2. The system of claim 1 with three said diode bridges being associated with a common pair of inductors;
said three diode bridges being connected to three separate AC lines and said common pair of inductors being connected to one corresponding AC line.
3. The system of claim 2 with three pairs of inductors being provided connected to respective ones of three AC lines;
three groups of said three diode bridges being provided each connected, on one side to three respective ones of said one corresponding AC line, on the other side to one of said three pairs of inductors;
one inductor in each pair of inductors being coupled to a corresponding one of the other pairs of inductors.
4. The system of claim 2 with six pairs of inductors being provided connected to six respective AC lines;
with three pairs of three diode bridges being provided;
each group of three diode bridges being connected to three respective AC lines and being connected through an associated one of said six pairs of inductors to a corresponding one of said six respective AC lines;
one inductor in each of said six pairs of inductors being coupled to five inductors similarly situated in the five other said pairs of inductors.
5. The system of claim 2 with three pairs of inductors being provided connected to three respective AC lines;
with three pairs of three diode bridges being provided each group of three diode bridges being connected to one of six respective AC lines;
within each pair of three diode bridges said diode bridges being associated by pairs to the respective said three AC lines and three pairs of inductors.
6. The system of claim 5 with each inductor of a pair being connected to two opposite diode bridges of a pair of three diode bridges.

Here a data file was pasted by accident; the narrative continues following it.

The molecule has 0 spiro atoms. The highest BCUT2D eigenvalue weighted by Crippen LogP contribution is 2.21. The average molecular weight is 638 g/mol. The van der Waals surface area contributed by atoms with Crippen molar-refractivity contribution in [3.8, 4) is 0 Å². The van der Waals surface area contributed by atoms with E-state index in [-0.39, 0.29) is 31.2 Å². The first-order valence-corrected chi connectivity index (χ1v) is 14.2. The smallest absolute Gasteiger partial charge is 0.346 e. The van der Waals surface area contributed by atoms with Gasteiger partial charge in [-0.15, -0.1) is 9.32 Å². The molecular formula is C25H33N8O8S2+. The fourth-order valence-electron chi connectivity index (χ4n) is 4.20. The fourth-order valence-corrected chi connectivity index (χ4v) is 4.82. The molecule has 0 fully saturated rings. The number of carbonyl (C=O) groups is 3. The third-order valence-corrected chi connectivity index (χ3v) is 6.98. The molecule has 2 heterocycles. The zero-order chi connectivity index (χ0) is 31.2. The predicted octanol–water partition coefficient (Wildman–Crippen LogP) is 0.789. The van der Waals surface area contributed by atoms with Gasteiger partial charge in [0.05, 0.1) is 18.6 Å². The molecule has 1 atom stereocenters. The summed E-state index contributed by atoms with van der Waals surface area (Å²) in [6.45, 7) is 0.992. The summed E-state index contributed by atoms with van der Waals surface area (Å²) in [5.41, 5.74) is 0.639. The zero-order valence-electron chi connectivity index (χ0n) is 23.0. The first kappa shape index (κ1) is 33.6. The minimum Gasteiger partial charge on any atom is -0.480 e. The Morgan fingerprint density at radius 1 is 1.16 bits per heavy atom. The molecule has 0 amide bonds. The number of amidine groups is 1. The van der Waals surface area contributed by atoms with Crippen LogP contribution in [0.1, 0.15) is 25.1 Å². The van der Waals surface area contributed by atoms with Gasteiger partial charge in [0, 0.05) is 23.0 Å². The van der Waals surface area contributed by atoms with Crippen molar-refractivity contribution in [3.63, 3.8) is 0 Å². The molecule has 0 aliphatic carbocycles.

7. The system of claim 6 with the opposite diode bridges of a pair of three diode bridges of a pair of three diode bridges being associated with a common vertex of a polygonal connection of said respective AC lines.
8. The system of claim 7, with said three pairs of inductors being coupled to one another across different ones of said three respective AC lines.
9. The system of claim 1 with snubber means being mounted in each of said diode bridges with and associated with the corresponding power switch.
10. The system of claim 1 with controlled demagnetization means being provided operative with said pair of inductors.
US06736897 1985-05-22 1985-05-22 Fault-protection apparatus for static AC-to-AC converters and unrestricted frequency changer (UFC) system including such fault-protection apparatus Expired - Fee Related US4642747A (en)

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US06736897 US4642747A (en) 1985-05-22 1985-05-22 Fault-protection apparatus for static AC-to-AC converters and unrestricted frequency changer (UFC) system including such fault-protection apparatus
GB8611845A GB2175758B (en) 1985-05-22 1986-05-15 Fault protection apparatus for static ac-to-ac converters and unrestricted frequency changer (ufc) system including such fault-protection apparatus
CA 509331 CA1276034C (en) 1985-05-22 1986-05-16 Fault-protection apparatus for static ac-to-ac converters and unrestricted frequency changer (ufc) system including such fault-protection apparatus
JP11897686A JPS6218975A (en) 1985-05-22 1986-05-22 Static type ac/ac converter
DE19863617122 DE3617122A1 (en) 1985-05-22 1986-05-22 frequency

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JP (1) JPS6218975A (en)
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US4926307A (en) * 1986-10-15 1990-05-15 Yang Tai Her Polyphase a.c. motor supplied with power via d.c. power supply
US6147845A (en) * 1998-04-08 2000-11-14 Nissin Electric Co., Ltd. System interconnection device and method of designing same

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JPH025463A (en) * 1988-06-24 1990-01-10 Hitachi Ltd Semiconductor integrated circuit device and manufacture thereof
JP2607648B2 (en) * 1988-11-24 1997-05-07 株式会社日立製作所 Power converter

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US3470447A (en) * 1967-04-21 1969-09-30 Westinghouse Electric Corp Static frequency converter with novel voltage control
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US6147845A (en) * 1998-04-08 2000-11-14 Nissin Electric Co., Ltd. System interconnection device and method of designing same

Also Published As

Publication number Publication date Type
JPS6218975A (en) 1987-01-27 application
GB2175758B (en) 1989-07-05 grant
CA1276034C (en) 1990-11-06 grant
GB2175758A (en) 1986-12-03 application
GB8611845D0 (en) 1986-06-25 grant
DE3617122A1 (en) 1986-11-27 application